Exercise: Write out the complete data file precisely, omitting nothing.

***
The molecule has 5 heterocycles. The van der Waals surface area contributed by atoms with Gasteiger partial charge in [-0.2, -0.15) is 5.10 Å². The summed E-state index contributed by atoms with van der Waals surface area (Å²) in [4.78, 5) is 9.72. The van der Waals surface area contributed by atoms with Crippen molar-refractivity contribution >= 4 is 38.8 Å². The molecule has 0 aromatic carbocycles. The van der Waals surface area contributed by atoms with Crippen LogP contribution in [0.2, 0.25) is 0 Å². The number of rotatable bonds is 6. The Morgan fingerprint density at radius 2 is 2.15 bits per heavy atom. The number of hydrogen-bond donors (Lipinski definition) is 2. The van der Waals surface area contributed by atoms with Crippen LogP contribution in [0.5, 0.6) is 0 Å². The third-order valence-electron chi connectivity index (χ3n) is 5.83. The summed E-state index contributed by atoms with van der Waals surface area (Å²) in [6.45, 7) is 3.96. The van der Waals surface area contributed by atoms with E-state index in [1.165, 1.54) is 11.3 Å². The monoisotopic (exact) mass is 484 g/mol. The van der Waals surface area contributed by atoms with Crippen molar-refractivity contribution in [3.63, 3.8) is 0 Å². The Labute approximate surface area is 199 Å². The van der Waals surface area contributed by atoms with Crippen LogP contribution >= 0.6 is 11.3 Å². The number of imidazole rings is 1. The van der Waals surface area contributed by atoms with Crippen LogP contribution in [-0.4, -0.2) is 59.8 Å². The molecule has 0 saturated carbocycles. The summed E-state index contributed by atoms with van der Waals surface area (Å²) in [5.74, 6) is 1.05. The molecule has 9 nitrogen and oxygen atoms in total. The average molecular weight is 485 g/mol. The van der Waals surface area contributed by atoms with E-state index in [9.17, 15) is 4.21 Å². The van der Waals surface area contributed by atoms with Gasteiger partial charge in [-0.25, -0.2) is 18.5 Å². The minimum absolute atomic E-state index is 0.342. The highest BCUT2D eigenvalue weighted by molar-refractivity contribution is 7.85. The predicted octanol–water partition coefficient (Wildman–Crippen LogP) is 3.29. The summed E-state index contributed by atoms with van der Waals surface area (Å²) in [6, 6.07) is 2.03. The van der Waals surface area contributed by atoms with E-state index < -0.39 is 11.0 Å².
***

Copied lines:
The molecule has 5 heterocycles. The van der Waals surface area contributed by atoms with Gasteiger partial charge in [-0.2, -0.15) is 5.10 Å². The summed E-state index contributed by atoms with van der Waals surface area (Å²) in [4.78, 5) is 9.72. The van der Waals surface area contributed by atoms with Crippen molar-refractivity contribution >= 4 is 38.8 Å². The molecule has 0 aromatic carbocycles. The van der Waals surface area contributed by atoms with Crippen LogP contribution in [0.2, 0.25) is 0 Å². The number of rotatable bonds is 6. The Morgan fingerprint density at radius 2 is 2.15 bits per heavy atom. The number of hydrogen-bond donors (Lipinski definition) is 2. The van der Waals surface area contributed by atoms with Crippen LogP contribution in [0.5, 0.6) is 0 Å². The third-order valence-electron chi connectivity index (χ3n) is 5.83. The summed E-state index contributed by atoms with van der Waals surface area (Å²) in [6.45, 7) is 3.96. The van der Waals surface area contributed by atoms with E-state index in [1.165, 1.54) is 11.3 Å². The monoisotopic (exact) mass is 484 g/mol. The van der Waals surface area contributed by atoms with Crippen molar-refractivity contribution in [3.63, 3.8) is 0 Å². The Labute approximate surface area is 199 Å². The van der Waals surface area contributed by atoms with Crippen LogP contribution >= 0.6 is 11.3 Å². The number of imidazole rings is 1. The van der Waals surface area contributed by atoms with Crippen LogP contribution in [-0.4, -0.2) is 59.8 Å². The molecule has 0 saturated carbocycles. The summed E-state index contributed by atoms with van der Waals surface area (Å²) in [5.74, 6) is 1.05. The molecule has 9 nitrogen and oxygen atoms in total. The average molecular weight is 485 g/mol. The van der Waals surface area contributed by atoms with E-state index in [9.17, 15) is 4.21 Å². The van der Waals surface area contributed by atoms with Gasteiger partial charge in [-0.25, -0.2) is 18.5 Å². The minimum absolute atomic E-state index is 0.342. The highest BCUT2D eigenvalue weighted by molar-refractivity contribution is 7.85. The predicted octanol–water partition coefficient (Wildman–Crippen LogP) is 3.29. The summed E-state index contributed by atoms with van der Waals surface area (Å²) in [6, 6.07) is 2.03. The van der Waals surface area contributed by atoms with E-state index < -0.39 is 11.0 Å².